- In a surprise move, Alexion Pharmaceuticals is dropping further development of its drug candidate SBC-103, a potential treatment for mucopolysaccharidosis (MPS) IIIB which it acquired as part of its $8.4 billion acquisition of Synageva in 2015.
- Alexion decided to cut back investment in the drug and doesn't plan to conduct any further studies on the enzyme replacement therapy, according to a brief update tucked into its fourth quarter earnings release. As a result, Alexion recognized an $85 million impairment charge to write-down the asset to fair value.
- Patients currently enrolled in the Phase 1/2 trial testing SBC-103 will continue to receive the drug, but no new patients will be enrolled nor will the trial be expanded.
The decision to cut funding for SBC-103 came as part of a strategic evaluation, Alexion said, and was tied to increases in development timelines and updated cash flows.
But it's not clear what changed in Alexion's development plans. While the drug was still in early-stage testing, SBC-103 had been seen as the leading pipeline candidate in the acquisition of Synageva, which also brought the rare disease drug Kanuma (sebelipase alfa) on board.
On a call with analysts, Alexion executives painted the move as a prioritization decision, pointing to continued enrollment in ALXN-1210, a potential complement to the company's principal revenue driver Soliris (eculizumab).
SBC-103 had been granted both an Orphan Drug designation and Fast Track designation from the Food and Drug Administration. Designed to treat children with MPS IIIB (also known as Sanfilippo syndrome type b), the drug had shown some preliminary evidence of disease stabilization in trial results released last summer.
MPS IIIB is a progressive and serious genetic lysosomal storage disease. Symptoms typically first emerge in infancy and more than half of children diagnosed with the condition die by age 17. There are no approved treatments.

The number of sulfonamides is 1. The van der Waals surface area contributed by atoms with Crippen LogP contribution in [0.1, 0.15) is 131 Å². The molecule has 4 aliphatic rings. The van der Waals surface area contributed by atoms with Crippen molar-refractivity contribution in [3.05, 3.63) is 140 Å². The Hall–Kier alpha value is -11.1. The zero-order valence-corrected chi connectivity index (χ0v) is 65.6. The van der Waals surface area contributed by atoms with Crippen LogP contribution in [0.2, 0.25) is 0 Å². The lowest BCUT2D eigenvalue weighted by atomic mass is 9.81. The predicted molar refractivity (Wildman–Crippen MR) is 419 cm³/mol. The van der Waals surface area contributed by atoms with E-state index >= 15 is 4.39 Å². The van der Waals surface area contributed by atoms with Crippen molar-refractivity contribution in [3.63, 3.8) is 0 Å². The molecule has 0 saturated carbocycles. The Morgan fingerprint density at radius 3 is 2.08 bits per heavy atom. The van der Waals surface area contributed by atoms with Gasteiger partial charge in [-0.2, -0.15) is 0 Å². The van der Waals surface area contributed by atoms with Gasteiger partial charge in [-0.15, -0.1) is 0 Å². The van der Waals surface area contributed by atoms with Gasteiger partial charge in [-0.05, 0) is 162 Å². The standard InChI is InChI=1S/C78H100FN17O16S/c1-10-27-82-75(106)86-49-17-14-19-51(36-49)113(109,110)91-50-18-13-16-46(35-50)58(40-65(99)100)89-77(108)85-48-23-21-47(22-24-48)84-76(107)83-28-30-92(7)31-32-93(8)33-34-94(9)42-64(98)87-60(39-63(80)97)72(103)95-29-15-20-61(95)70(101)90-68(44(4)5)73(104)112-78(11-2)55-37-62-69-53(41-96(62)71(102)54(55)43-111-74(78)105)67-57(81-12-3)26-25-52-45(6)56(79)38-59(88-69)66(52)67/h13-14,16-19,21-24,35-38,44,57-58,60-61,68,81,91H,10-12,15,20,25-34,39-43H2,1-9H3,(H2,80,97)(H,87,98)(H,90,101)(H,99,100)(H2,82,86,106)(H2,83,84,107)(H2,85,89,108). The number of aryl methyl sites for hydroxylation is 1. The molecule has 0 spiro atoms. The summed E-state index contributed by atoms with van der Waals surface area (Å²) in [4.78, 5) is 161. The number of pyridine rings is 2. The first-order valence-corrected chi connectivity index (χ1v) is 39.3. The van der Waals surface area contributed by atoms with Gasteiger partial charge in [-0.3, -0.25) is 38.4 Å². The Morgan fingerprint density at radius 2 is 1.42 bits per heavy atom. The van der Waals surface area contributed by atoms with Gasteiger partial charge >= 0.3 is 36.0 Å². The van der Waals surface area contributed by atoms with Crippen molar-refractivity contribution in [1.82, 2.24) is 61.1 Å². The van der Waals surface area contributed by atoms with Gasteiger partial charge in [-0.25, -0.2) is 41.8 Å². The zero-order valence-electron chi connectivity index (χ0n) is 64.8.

Analysts from Jefferies noted uncertain neurocognitive effects could have played a role in the decision, along with a shift in focus to ALXN-1210. That drug is currently in Phase 3 testing for treatment-naive adult patients with paroxysmal nocturnal hemoglobinuria and could potentially reach the market by late 2018 or early 2019.
But the decision to cut further funding for SBC-103 draws attention to Alexion's returns from its $8.4 billion deal to pick up Synageva. Kanuma has failed to deliver as expected, earning only $11 million in sales in the fourth quarter last year.
Slow growth from Kanuma, as well as Alexion's other marketed drug Strensiq (asfotase alfa) has meant Alexion continues to be almost wholly dependent on revenues from Soliris. Alexion has given guidance that predicts Soliris will account for nearly 90% of all revenues in 2017.
Interim CEO David Brennan, who took over after an investigation into Soliris sales practices led to the departure of the former CEO and CFO, can still hang his hat on a growing Soliris franchise. But questions may begin to mount about the future, especially as the search for a new permanent CEO continues.